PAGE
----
On Friday, my zombie movie Colin opens in cinemas. It's been a long journey to the screen which took off when I travelled to the Cannes Film Festival for the first time this year.
As I sat in a bar cradling a very expensive French beer, Helen Grace, the sales agent responsible for dragging us to La Croisette, slid a publication across the table for me to read:
Director: Marc Price
I didn't really know what to say. I remember thinking that if people thought that this was our budget, when they saw the film they'd think that we'd spent the money buying a house instead. This prompted a question that had never been asked from Helen's camp before: How much did you spend?" I shrugged my shoulders: "Dunno, about £40/£45".
I was in my overdraft when we started making Colin and I'm still in my overdraft now. The idea of spending money to travel to a festival where, realistically, we wouldn't stand out from the other 7,999 movies in the film market had been questionable at best. My girlfriend found free flights to Cannes and convinced me that it would be an experience worth having.
The first day, I managed to get a ticket for the opening ceremony – which meant cobbling together the necessary formal evening-wear. I resorted to borrowing trousers from my ridiculously skinny friend and, with no hope of managing to do the fly up, I tied them to my waist using a belt and shuffled along the red carpet hoping they wouldn't fall down. I wasn't so much interested in the opening ceremony as the chance to see the new Pixar movie Up. The risk of publicly exposing myself was absolutely worth it – the movie was awesome.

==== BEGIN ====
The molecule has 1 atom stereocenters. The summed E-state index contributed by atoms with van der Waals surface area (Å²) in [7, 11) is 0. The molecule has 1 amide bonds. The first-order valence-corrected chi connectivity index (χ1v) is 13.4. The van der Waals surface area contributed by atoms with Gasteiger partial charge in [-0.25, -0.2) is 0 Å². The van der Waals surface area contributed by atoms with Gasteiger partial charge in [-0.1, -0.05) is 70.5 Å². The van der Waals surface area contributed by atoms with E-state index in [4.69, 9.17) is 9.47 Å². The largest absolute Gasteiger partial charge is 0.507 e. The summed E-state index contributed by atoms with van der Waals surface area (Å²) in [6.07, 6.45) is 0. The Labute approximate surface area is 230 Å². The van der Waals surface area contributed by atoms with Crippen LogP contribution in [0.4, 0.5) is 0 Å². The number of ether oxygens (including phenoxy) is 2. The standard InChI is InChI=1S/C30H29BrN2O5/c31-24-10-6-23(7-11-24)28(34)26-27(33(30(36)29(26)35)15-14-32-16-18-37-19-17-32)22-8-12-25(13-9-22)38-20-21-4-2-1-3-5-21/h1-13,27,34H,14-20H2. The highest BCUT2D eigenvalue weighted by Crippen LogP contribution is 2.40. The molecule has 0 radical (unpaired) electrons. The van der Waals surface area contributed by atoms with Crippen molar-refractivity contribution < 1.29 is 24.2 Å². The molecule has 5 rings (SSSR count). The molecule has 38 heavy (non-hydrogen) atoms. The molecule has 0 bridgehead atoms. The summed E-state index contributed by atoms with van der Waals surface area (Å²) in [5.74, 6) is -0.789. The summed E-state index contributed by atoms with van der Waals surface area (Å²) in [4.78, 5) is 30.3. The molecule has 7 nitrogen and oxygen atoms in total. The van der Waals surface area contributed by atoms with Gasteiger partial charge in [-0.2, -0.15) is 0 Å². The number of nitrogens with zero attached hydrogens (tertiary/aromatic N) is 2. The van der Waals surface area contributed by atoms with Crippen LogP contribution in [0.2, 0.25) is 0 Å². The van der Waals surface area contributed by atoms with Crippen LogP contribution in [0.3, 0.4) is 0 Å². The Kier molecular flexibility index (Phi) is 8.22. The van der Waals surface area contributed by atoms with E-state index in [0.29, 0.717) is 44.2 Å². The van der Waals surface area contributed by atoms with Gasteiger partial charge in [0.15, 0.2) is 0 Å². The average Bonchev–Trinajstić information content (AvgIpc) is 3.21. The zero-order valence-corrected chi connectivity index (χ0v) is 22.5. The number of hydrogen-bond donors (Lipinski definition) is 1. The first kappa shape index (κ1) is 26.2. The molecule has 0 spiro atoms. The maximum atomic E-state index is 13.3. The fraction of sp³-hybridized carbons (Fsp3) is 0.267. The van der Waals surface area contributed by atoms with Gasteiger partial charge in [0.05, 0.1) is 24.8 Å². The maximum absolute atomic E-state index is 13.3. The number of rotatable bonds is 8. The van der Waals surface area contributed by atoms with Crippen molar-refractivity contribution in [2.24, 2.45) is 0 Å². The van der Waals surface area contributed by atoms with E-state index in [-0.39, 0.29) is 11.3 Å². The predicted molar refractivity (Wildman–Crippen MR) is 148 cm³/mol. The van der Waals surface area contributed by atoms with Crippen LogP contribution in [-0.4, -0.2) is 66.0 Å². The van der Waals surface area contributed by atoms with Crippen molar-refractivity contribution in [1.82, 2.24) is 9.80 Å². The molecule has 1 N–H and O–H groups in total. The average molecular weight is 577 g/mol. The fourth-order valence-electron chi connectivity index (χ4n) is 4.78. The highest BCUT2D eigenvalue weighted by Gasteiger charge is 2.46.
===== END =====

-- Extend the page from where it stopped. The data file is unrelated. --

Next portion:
But back to business. Helen, being a shrewd sales agent, knew that it would be difficult to sell the film for a reasonable up-front price if the buyer knew it only cost the equivalent of $70 to make (not exactly our "budget", the plan was to make the film without spending any money at all, so by spending a single penny we were at least 100 per cent over budget)
Knowing it would be impossible to hide the fact that our cheap little movie was shot on a camcorder, I always felt quite strongly about being open with audiences and distributors about this from the outset. This way, we would lower their expectations and allow them to watch the movie in an appropriate frame of mind. The difficult part was finding an answer to the question: "So what did you spend the money on?" It was always a case of what we had available to us rather than what we paid for.
When I first made the move from Swansea to London, I slept on an actor friend's sofa. As a result, the first group of people I met were also actors. As much fun as I had had making short movies back in Wales, it had been a case of casting friends not actors. Through this introduction to the city, I was presented with a wealth of acting talent from prestigious drama schools such as Bristol Old Vic, Lamda and Rada.
I also gained knowledge of some fantastic locations in Tooting and Colliers Wood in south London, most of which were a short walk from our house – handy when your actors have been made up to look like their limbs are falling off. Critically, I also discovered the best times to shoot scenes without the general public wandering into our shots.
My favourite location was Rowley Way (just off Abbey Road near Kilburn). I taught low-budget film-making techniques to students in the area and one of them, who has a small part in Colin, insisted that I take a look. It was dead quiet – not a person in sight. Rows of stacked terraces extending into the distance made it perfect in both a practical and atmospheric sense.
With everything sorted with regards to locations and actors, we were ready to tell our story, a movie with a solid emotional core, as well as the fun stuff zombie fans expect to see. We felt that it was important to try and do something different with the genre. Colin tells the story of a man bitten by a zombie, who dies and returns from the dead to wander a suburbia in the throes of a cadaverous apocalypse. The entire story unfolds from his perspective.